Great post, Cori. I used to work as a camp counselor for the city in my hometown and most of the kids who participated in the camp were low income and on scholarship. It was amazing the things that they went through and I found myself paralyzed not knowing how to react or respond to a lot of things. Like how to counsel a camper who was sad, angry and acting out because his close family member had been shot in a drive-by the night before. I definitely commend you for being in those type of positions day after day and learning how to handle them. The kids are very lucky to have you in their lives.

  25. Allison @ Life's a Bowl

    Without rambling on and on {which I could easily do on this topic} – this post is SO.SPOT.ON.TRUE. Hence, why I took a break from teaching after my first year… I was the lead teacher at 21-years-old. Holy heck, it was overwhelming.

  26. kyliemcgraw

    As the daughter of a teacher, I was lucky to see so many “behind the scenes” things while I was growing up. I am student teaching right now and the paperwork is INSANE — I am actually looking forward to the paperwork of my own classroom because I won’t have to worry about things for my university then! The biggest lesson I am learning right now is I will never be able to anticipate everything. My students have lives outside of my classroom and that affects how they learn and behave every day.

  27. Arman @ thebigmansworld

    It’s crazy how, regardless of our careers- no matter how much preparation we put forth- there are always surprises and as evidenced by this post- some quite confronting instances!

    It’s heartbreaking to read that in todays day and age, things like knives in schools and metal detectors have to occur.

  28. Jan @ Sprouts n Squats

    Holy cow you have had to deal with some sticky situations indeed. I briefly taught english in Hong Kong and I was definitely not taught how to deal with parents who were so pushy they made their kids go to school on weekends, or parents who got angry at their 1 year olds in a play group I taught for not learning quicker. When I was there where I was living I was the only white girl for miles and people used to openly stare at me so I get what you mean about walking in and needing to win ppl over.

    In my current job as a Consultant no matter what we can’t let on when we may not have knowledge on something as we are always the experts. So I was never taught how to deal with the ‘oh holy shit’ feeling you get when someone asks you something you have no idea on and have to come up with an answer.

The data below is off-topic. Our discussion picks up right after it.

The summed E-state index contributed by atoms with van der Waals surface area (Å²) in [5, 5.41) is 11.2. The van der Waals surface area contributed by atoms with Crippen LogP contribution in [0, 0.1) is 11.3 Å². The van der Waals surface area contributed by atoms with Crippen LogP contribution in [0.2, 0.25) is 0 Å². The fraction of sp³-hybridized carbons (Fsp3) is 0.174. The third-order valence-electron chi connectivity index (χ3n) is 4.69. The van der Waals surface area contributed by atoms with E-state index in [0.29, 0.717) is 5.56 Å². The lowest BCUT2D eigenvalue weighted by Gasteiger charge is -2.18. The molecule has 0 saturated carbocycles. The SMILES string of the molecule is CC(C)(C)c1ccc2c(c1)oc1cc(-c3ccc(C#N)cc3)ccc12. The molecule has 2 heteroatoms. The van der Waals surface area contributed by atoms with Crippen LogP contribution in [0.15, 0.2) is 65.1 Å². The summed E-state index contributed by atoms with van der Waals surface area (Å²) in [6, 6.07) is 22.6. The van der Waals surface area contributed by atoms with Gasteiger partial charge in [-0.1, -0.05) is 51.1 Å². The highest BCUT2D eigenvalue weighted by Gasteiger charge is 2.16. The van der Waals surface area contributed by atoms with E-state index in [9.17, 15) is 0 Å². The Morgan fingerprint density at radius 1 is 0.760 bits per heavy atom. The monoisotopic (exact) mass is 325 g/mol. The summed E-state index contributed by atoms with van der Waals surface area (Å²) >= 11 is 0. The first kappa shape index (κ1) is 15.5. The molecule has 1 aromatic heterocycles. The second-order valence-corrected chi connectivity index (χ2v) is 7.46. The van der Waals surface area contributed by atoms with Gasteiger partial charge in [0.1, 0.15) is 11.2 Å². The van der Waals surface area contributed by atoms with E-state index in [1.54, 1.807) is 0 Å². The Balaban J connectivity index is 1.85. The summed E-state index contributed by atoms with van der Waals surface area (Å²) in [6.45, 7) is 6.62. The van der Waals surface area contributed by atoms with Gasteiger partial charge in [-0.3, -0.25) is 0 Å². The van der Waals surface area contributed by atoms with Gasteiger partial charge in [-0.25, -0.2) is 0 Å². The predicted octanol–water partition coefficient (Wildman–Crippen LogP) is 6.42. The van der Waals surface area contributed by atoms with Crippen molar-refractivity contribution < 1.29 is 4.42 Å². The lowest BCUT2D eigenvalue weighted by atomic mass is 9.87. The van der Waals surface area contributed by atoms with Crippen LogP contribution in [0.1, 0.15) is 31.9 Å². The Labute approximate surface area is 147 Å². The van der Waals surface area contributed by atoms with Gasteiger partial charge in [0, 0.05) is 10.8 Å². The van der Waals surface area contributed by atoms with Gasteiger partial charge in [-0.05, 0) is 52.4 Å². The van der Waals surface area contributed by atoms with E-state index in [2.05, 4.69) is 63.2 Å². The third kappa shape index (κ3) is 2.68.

29. Heather @ girlgoesrunning

    You are so right. There have been many things so far out of my control where I had no tool in my kit to pull out and save the day, especially in my first day of teaching. Every lesson looks great on paper, but as we know, it’s just a ‘plan’ and many things can happen! Great job Cori. You’re an awesome teacher :)

  30. silverhonore

    Beautiful post! I am still in contact with my 4/6th grades teacher (after 30+ years I found & connected with her on Facebook). She taught me courage as well as phonics! Not everyone can or should teach. CLEARLY you not only can, but should! How fortunate for your students and their parents, and the rest of the community who will benefit from your passion.
    I’m a girl in construction – lots of things people might not know about what I do, but mostly I babysit adults and play mediator between subcontractors and superintendents when they can’t play well in a sandbox together. Luckily for me, I can use swear words if needed to get a point across!

  31. Stephanie@nowiun.com

    Nobody ever taught me what to tell a student who is sick but who doesn’t have insurance and can’t go to the doctor.
    Nobody ever taught me how to handle an 9th grade Algebra review when a security guard is taking one of your students to the office because she is overdosing on prescription medication.

    You had so much to deal with and my guess is that you did it as best as would be humanly possible. Thank GOD those students had you!!!

    Have you read this? http://momastery.com/blog/2014/01/30/share-schools/

  32. Carly @ Fine Fit Day

    Wow Cori. Thank you for writing and sharing this – I have friends who are teachers, so I know how hard it can be, but seeing all the struggles of a first year teacher laid out like this is really eye opening. I hope when my son is at school he has teachers with as much love and dedication as you.

  33. Caroline

    aww.. This makes me miss teaching! I was never taught what to do when you’re being observed by your principal and you hear “AH ROACH!” and your kids jump up in their chairs. I was also never taught what to do when a student brings a turtle to school in a shoe box. Hehe!